British Prime Minister Theresa May called the election that took place in the U.K. last week because she thought voters would sweep her Conservative government to a much bigger majority in Parliament. Instead, her Conservatives lost seats, the opposition Labour Party (led by an unreconstructed, anti-Western, Marxist) gained 29 seats, and the country ended with a "hung" Parliament.

There is a lesson in May's mistake that applies in America. In fact, the lesson was already taught in the 2016 election. It is simply that the typical voter is not as ideological or policy-focussed as the political class.

May assumed she could take advantage of what appeared to be the unelectability of Labour led by Jeremy Corbyn, the clumsiest and most extreme socialist major-party leader in recent history.

The Tories also thought voters who had previously preferred the U.K. Independence Party would now vote Conservative because UKIP had lost its raison d'etre when the country voted a year ago to leave the European Union. "We've seen those who previously flirted with UKIP move back to the Conservatives in large numbers," political expert James Crouch told the Daily Express shortly after the election was called. "UKIP has seen many of its supporters abandon the party for the Conservatives," the Express wrote in late April. Labour-sympathizing columnist Rod Liddle granted that May would pick up seats "in frowsy, dispossessed towns where UKIP has performed well." The Guardian reported that May had an opportunity "to recruit UKIP voters."

The theory was that Tories last week would scoop up most of the 12.6 percent of voters who had picked UKIP in the 2015 election. UKIP's 2015 manifesto and Labour's in 2017 contained some overlap but plenty of divergence, especially on wasteful government spending and environmental extremism. Labour's manifesto gushes over immigrants, while UKIP's was, too put it mildly, less receptive.

But it was naive to think that most UKIP voters would suddenly become Conservatives. Prime Minister May was an opponent of Brexit while Corbyn had long been openly skeptical of the European Union, which he saw as a mechanism for enriching big business.

Sure enough, UKIP's vote total plummetted from 3.8 million in 2015 to just 594,000 last week. But the 3.2 million voters they lost didn't all go to the Tories. Only one-third of them did. Labour's vote tally grew from 9.3 million in 2015 to 12.9 million in 2017, suggesting they got most former UKIPers plus most new voters.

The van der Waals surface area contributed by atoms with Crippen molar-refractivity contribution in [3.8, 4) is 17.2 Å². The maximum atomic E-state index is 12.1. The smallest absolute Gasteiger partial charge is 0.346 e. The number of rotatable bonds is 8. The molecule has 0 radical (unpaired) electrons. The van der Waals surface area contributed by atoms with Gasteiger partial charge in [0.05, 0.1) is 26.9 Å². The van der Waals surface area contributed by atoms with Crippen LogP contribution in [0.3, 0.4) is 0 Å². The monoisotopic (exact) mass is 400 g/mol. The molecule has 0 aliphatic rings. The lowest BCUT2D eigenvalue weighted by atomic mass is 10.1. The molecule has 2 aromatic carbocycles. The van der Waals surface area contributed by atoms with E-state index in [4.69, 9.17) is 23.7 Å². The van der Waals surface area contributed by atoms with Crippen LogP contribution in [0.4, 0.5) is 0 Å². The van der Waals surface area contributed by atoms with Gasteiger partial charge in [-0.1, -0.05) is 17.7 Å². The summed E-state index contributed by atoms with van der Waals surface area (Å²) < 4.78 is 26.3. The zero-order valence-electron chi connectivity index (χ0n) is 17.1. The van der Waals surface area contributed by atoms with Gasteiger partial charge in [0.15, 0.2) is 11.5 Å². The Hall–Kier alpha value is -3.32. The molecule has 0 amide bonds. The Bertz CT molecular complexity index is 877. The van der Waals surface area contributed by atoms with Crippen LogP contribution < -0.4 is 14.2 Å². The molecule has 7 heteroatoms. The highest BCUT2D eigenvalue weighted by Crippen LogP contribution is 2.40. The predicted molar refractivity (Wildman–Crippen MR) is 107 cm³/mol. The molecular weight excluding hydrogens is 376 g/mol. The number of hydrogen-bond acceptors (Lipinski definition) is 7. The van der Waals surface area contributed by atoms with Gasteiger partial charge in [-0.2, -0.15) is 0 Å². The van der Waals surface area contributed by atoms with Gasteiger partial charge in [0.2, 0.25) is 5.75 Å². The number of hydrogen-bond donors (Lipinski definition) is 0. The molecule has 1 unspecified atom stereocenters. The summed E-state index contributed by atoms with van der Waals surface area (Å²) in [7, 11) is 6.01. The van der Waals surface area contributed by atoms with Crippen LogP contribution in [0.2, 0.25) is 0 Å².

This is confounding only if you look through an ideological lens. The manifesto with which UKIP won 3.8 million votes was far closer to that of the Tories than to Labour's, and May even stretched her party to the left a bit to win some less conservative voters. But she failed. And the fact that she failed suggests that policy and ideology we not what drove those voters.

Nationalism is part of it. So is populism. And so is the urge to rage against the machine. Americans have regular elections so they don't face unexpected ones called at the whim of a leader in power. But the British experience is that voters don't like being forced to have unnecessary elections, particularly those in which their votes are being taken for granted. They are likely to protest, and that's what they did in Britain last week.

Americans had a similar surprise in 2016. Much of rural America had opted for Mike Huckabee over John McCain in the 2008 primaries, and Rick Santorum over Mitt Romney in 2012. In consequence, analysts and Republican politicians saw these voters as Christian conservatives. Then Trump — thrice-married, recently pro-choice, a New York moderate, and a former Democrat — won them over.

Something other than ideology and policy made this happen. Rep. Thomas Massie, R-Ky., tied the Tea Party and Trump's win together with a single idea, saying, "they were voting for the craziest son of a bitch in the race."

Ideology isn't a bad thing. Often "ideology" means a thoroughly thought-out system of how to govern. Statesmanship involves balancing what one believes is best with what voters say they want. The first step, though, is realizing that these are often different.

It's easy inside the bubble of Capitol Hill or Westminster to make the mistake of assuming voters are mostly ideologically or policy-minded. After Trump and Corbyn, no good politician should repeat this mistake.